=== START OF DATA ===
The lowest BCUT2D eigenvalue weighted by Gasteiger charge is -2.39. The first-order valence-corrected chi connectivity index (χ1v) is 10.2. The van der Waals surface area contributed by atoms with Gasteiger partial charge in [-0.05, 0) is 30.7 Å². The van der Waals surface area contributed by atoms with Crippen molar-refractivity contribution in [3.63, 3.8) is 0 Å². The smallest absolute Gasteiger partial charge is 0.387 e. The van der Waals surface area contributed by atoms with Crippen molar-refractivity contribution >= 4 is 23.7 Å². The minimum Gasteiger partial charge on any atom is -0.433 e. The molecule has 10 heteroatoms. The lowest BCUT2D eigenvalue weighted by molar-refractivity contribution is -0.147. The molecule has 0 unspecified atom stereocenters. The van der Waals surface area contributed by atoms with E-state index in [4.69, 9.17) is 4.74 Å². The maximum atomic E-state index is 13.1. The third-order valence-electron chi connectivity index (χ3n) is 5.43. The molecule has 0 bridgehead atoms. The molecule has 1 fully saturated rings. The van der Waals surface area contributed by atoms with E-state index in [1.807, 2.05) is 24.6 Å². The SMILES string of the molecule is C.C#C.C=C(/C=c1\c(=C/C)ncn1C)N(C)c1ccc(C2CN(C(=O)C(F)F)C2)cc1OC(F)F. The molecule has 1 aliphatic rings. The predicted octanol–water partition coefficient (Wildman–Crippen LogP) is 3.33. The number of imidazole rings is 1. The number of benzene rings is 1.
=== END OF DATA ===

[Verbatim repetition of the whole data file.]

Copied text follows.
The lowest BCUT2D eigenvalue weighted by Gasteiger charge is -2.39. The first-order valence-corrected chi connectivity index (χ1v) is 10.2. The van der Waals surface area contributed by atoms with Gasteiger partial charge in [-0.05, 0) is 30.7 Å². The van der Waals surface area contributed by atoms with Crippen molar-refractivity contribution in [3.63, 3.8) is 0 Å². The smallest absolute Gasteiger partial charge is 0.387 e. The van der Waals surface area contributed by atoms with Crippen molar-refractivity contribution >= 4 is 23.7 Å². The minimum Gasteiger partial charge on any atom is -0.433 e. The molecule has 10 heteroatoms. The lowest BCUT2D eigenvalue weighted by molar-refractivity contribution is -0.147. The molecule has 0 unspecified atom stereocenters. The van der Waals surface area contributed by atoms with E-state index in [4.69, 9.17) is 4.74 Å². The maximum atomic E-state index is 13.1. The third-order valence-electron chi connectivity index (χ3n) is 5.43. The molecule has 0 bridgehead atoms. The molecule has 1 fully saturated rings. The van der Waals surface area contributed by atoms with E-state index in [1.807, 2.05) is 24.6 Å². The SMILES string of the molecule is C.C#C.C=C(/C=c1\c(=C/C)ncn1C)N(C)c1ccc(C2CN(C(=O)C(F)F)C2)cc1OC(F)F. The molecule has 1 aliphatic rings. The predicted octanol–water partition coefficient (Wildman–Crippen LogP) is 3.33. The number of imidazole rings is 1. The number of benzene rings is 1.